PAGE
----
Desikachar says (Heart of Yoga, pg. 10):
Now what is this avidya that is so deeply rooted in us? Avidya can be understood as the accumulated result of our many unconscious actions, the actions and ways of perceiving that we have been mechanically carrying out for years. As a result of these unconscious responses, the mind becomes more and more dependent on habits until we accept the actions of yesterday as the norms of today. Such habituation in our action and perception is called samskara. These habits cover the mind with avidya, as if obscuring the clarity of consciousness with a filmy layer.
I find the concept of samskara very interesting. It’s sophisticated. But I’m also curious about its history. Almost every definition uses 19th century words or later (subconscious, unconscious [technically, Friedrich Schelling created the word around 1800 and Freud and company refined it to our current “understanding” over the next century]). I wonder to what degree the definition of samskara or the sense of the definition has changed over time. Is the modern understanding deeper or essentially unchanged? To what degree was the concept of the “unconscious” understood anciently and how did that understanding modify the conception of samskara? What other concepts surrounded the concept of the unconscious and “framed” it? How does our modern understanding of the unconscious condition a different understanding of samskara?
My post from last night pointed out another kind of the “unconscious”. I observed that we (I do it, so you probably do to) can hide the physical experience/expression of fear behind a sort-of cultivated numbness. That hidden fear and that unfelt body is unconscious, or subconscious (and of course, it isn’t limited to just fear, anger’s a usual suspect [although what’s behind the anger? I find it’s often fear]). And that really points out one of the more obvious ways in which we can “see” the unconscious (or juxtapose it against something we can see, looking for the shadow). We can expand our awareness of our body until we notice something that was certainly there before but of which we were unconscious.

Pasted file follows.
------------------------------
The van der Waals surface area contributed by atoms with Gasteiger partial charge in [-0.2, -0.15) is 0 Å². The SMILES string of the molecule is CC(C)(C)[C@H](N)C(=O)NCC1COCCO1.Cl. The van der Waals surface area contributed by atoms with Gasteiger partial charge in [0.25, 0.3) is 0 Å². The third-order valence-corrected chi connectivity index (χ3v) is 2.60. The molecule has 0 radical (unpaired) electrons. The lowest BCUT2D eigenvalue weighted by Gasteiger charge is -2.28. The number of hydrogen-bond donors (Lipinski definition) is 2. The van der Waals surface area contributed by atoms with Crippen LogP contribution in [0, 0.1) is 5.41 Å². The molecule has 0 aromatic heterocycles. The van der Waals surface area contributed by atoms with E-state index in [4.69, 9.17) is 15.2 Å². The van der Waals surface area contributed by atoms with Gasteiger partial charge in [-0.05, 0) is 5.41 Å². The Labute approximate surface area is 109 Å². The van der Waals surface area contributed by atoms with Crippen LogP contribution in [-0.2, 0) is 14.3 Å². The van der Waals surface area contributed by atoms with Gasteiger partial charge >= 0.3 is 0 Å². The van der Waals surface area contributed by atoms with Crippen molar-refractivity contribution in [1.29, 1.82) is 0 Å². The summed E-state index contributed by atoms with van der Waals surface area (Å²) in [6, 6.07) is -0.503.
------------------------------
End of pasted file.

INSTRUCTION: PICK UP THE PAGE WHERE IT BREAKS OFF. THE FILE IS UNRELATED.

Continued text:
How can we be unconscious of our own self? It’s very mysterious. Especially when you realize that there’s just this tiny tiny part of yourself that says, hey, I wasn’t unconscious of it, you just fragmented us off somewhere else far away from all of you. It reminds me of how I can cut off an internal dialog at any point and if I look behind the sudden absence of subvocalization I can still know the words I was going to laboriously subvocalize. Makes me wonder why I bother going through with the whole subvocalizing of thoughts when the thoughts are already there in a more flexible/fast form anyway. But more to the point, when I am subvocalizing thoughts I am unconscious of that behind-the-scenes wellspring of meaning.
Unconsciously we all are pretty good at pratyahara. One could identify in the withdrawal of the senses from the mind the mechanism of a certain brand of common unconsciousness. We all do it, and on one level, we are doing it intentionally, as a sort of (samskaric) strategy for coping with things as they are. The samskaric angle of that process is the unconscious tendency to want to make parts of what could/should be conscious unconscious.
The key for yoga is to make conscious our skill to make things unconscious, to use that skill as a tool, just as we use our breath as a tool, to know when to apply and when to restrain it and to learn to see when/where it is operating.
Rounding back around to samskara, this also digs into how there are positive and negative samskaras. We can have tendencies that lead us further into the pit of our own darkness or we can have built/inherited tendencies that lead us higher up towards our light. Perhaps the whole reality of a “tendency” is to be avoided, but, if I’m going to have any, I’d rather have those that lead me upwards towards the shedding of the whole “tendency” tendency than those that further entrench the-unworkable-as-such.